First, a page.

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  1. #51
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    Quote Originally Posted by ScareyH22A
    Has it ever crossed your mind that they have long travel bikes because they like to ride elsewhere and they don't have the funds to have a stable of trail specific steeds? Just a thought.


    My thoughts exactly!

    What if the guys you see on these bikes spend 50% of thier time riding where you saw them and the other 50% doing lift access DH stuff? WHat kind of bike would you suggest would be best for that?

    If I was in that situation I would be on a 6"-7" bike with a totem

  2. #52
    M_S
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    I did a short XC ride with my friend the other day. He was on his Demo 7 because that's the bike he has. Yeah, we had to slow down a lot for him on the climbs, but whatever. And he could drop things that I was rolling on the way back down. Riding bikes is fun.

  3. #53
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    I guess you missed this comment:

    Remember too that everything is relative. If AM'ers took their bikes out with fast trail riders and racers types they'd suffer on the climbs and single track. Just like the types of riders will suffer going down some of the crazy terrain I see the true AM'ers riding. And there are exceptions.

    I'm confident that if your friend hit the pro XC race circuit he'd opt for a race bike. Once he's competing with a whole field at his level on many different courses agility and 10lbs will count.

    I've also passed many people riding AM bikes on my HT going DH. So what? I'm not necessarily saying these people I pass should get a HT! If this IS what they prefer, great. I'm sure the best DH riders will win the local pro races on a HT. Yet, the AM forum has many people who presume everyone should be on AM bikes.

    All I'm saying is I prefer agility over plushness, I want a sand rail and you want a jeep. I'm sure Mario Andretti can out drive me in any car
    Last edited by nm_gunslinger; 10-27-2008 at 10:33 AM.

  4. #54
    slamma
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    well, i don't think that travel is necessary at all and is probably hyped up by the people who buy into more travel, if the companies see people buying more travel their gonna make more travel. besides its human nature to always want more; bigger jumps, faster descents......, obviously it is a preference and most people prefer more. and how much travel you have for what ever type of trail you ride is also a preference, lets feel fortunate that now days we have so much sh art to choose from.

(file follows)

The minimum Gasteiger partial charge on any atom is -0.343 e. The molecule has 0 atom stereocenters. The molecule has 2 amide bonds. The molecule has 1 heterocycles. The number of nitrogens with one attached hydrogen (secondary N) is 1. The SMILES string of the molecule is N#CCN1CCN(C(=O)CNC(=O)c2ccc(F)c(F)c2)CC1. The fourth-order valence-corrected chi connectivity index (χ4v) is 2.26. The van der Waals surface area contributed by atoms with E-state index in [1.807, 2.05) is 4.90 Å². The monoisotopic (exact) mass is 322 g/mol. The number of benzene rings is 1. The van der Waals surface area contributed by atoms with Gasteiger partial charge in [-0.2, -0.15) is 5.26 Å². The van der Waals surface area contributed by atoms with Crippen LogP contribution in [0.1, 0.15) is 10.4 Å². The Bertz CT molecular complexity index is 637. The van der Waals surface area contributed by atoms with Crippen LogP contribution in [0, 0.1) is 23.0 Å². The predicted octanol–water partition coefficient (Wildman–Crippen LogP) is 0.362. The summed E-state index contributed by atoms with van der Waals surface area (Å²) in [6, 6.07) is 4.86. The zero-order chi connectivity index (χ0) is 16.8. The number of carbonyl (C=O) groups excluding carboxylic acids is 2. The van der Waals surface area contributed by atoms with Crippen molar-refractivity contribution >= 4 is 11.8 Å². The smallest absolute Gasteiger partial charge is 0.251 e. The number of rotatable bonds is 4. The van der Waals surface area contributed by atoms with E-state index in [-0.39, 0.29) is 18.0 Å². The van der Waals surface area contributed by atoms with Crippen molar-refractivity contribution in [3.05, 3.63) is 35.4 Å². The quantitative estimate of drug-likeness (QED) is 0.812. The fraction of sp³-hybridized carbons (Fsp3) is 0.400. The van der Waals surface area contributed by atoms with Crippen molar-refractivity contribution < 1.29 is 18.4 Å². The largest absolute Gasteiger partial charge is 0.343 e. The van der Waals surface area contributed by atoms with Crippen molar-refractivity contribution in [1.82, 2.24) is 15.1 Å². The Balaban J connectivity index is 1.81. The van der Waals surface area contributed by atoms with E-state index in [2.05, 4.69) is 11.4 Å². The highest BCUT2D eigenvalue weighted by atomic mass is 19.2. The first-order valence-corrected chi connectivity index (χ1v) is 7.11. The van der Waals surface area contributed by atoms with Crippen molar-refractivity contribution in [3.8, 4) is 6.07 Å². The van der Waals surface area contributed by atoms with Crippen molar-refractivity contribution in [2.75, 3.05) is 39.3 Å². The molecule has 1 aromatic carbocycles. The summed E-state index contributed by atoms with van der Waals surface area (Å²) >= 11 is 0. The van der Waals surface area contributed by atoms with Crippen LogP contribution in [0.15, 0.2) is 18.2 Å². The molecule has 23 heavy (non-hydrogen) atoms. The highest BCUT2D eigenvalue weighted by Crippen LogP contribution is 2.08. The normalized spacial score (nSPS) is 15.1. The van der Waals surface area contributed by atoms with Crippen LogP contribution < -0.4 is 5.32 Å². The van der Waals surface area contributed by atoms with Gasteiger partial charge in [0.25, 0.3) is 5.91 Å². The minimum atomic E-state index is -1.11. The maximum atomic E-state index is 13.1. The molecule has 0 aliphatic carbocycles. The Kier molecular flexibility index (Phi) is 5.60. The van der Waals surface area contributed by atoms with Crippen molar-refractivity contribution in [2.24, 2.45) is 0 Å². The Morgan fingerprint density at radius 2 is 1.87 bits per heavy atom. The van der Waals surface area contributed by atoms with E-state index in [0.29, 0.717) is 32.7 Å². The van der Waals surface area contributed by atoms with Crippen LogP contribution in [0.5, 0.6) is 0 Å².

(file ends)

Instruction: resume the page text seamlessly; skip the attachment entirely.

visions come not to polluted eyes.

  5. #55
    Fort Valley = Gnarl Fest
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    Quote Originally Posted by William42
    who cares? ....
    Well put!!!

    OUT.

  6. #56
    local trails rider
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    Quote Originally Posted by richa831
    its human nature to always want more; bigger jumps, faster descents......, obviously it is a preference and most people prefer more.
    More bikes that don't put me too high above the ground?

    uhh, too negative

    Bikes that keep me more close to the ground

  7. #57
    Praise Bob
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    what happend to benefit of doubt?

    Quote Originally Posted by Berkley
    While this may be true in general, something tells me that since the rider mentioned was on an Ellsworth, it's not the case in this particular scenario...
    I own an Ellsworth Moment, so am I supposed to take offense at that? I own an expensive bike so therefore I cant ride? When I dont have time to drive to the "real" trails I will keep my cardio up by riding local, flat, boring XC stuff. yeah the bike is totally overkill for those trails, but it is still fun. It's better that not riding at all. I put all my money into one bike so that's what I ride everywhere. I also ride all the black diamond stuff when I have time to get to the trails that offer that kind of riding. I've ridden all over Moab, Downieville and Pisgah but how am I able to explain that to the people I pass when I am on the local Rails-2-trails?

  8. #58
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    Quote Originally Posted by William42
    who cares? when you fall, you don't go to the hospital.
    Yep, your right. I actually went for a trip over the bars and my guards and full face helmet saved my whole left side of my body from being mince meat.
    But back to the subject,
    I have been trying to create a bike which does it all but there is always a compromise. Even running a Fox 36 Talas on my Blur LT changes the whole feel of the bike . The travel adjuster isnt going to make it climb as well as using a Fox 32 Float. Having the right horse for the course does make for a more fun ride.

  9. #59
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    I dont see how it matters.
    If the guy takes his bike out and has fun on it thats what matters.
    You can push the profile harder with suspension. Its more forgiving. we all cant argue that. And for some people pushing the profile on the DH is what they live for. We might not live next to whistler all year or summer long. but when we go up there at least we wont have to rent a bike.